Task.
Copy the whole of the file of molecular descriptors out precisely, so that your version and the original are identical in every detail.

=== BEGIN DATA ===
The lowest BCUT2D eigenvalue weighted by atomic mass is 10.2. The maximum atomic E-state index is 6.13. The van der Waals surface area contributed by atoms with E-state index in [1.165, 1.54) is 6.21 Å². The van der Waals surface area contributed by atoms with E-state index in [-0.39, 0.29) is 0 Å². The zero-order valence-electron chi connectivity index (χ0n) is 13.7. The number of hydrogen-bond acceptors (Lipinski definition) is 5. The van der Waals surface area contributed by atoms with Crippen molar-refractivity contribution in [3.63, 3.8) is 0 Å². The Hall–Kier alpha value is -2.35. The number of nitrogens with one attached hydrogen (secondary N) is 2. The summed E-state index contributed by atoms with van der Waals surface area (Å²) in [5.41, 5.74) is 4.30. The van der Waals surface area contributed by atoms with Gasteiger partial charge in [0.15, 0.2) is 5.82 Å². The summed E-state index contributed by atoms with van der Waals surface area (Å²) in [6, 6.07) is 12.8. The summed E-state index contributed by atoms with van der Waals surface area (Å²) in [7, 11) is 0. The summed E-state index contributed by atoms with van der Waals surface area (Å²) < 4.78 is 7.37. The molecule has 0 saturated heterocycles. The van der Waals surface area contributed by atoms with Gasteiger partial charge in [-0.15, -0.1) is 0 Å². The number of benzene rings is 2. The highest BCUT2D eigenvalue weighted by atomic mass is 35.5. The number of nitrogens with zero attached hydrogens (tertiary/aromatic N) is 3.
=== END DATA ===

The lowest BCUT2D eigenvalue weighted by atomic mass is 10.2. The maximum atomic E-state index is 6.13. The van der Waals surface area contributed by atoms with E-state index in [1.165, 1.54) is 6.21 Å². The van der Waals surface area contributed by atoms with E-state index in [-0.39, 0.29) is 0 Å². The zero-order valence-electron chi connectivity index (χ0n) is 13.7. The number of hydrogen-bond acceptors (Lipinski definition) is 5. The van der Waals surface area contributed by atoms with Crippen molar-refractivity contribution in [3.63, 3.8) is 0 Å². The Hall–Kier alpha value is -2.35. The number of nitrogens with one attached hydrogen (secondary N) is 2. The summed E-state index contributed by atoms with van der Waals surface area (Å²) in [5.41, 5.74) is 4.30. The van der Waals surface area contributed by atoms with Gasteiger partial charge in [0.15, 0.2) is 5.82 Å². The summed E-state index contributed by atoms with van der Waals surface area (Å²) in [6, 6.07) is 12.8. The summed E-state index contributed by atoms with van der Waals surface area (Å²) in [7, 11) is 0. The summed E-state index contributed by atoms with van der Waals surface area (Å²) < 4.78 is 7.37. The molecule has 0 saturated heterocycles. The van der Waals surface area contributed by atoms with Gasteiger partial charge in [-0.15, -0.1) is 0 Å². The number of benzene rings is 2. The highest BCUT2D eigenvalue weighted by atomic mass is 35.5. The number of nitrogens with zero attached hydrogens (tertiary/aromatic N) is 3.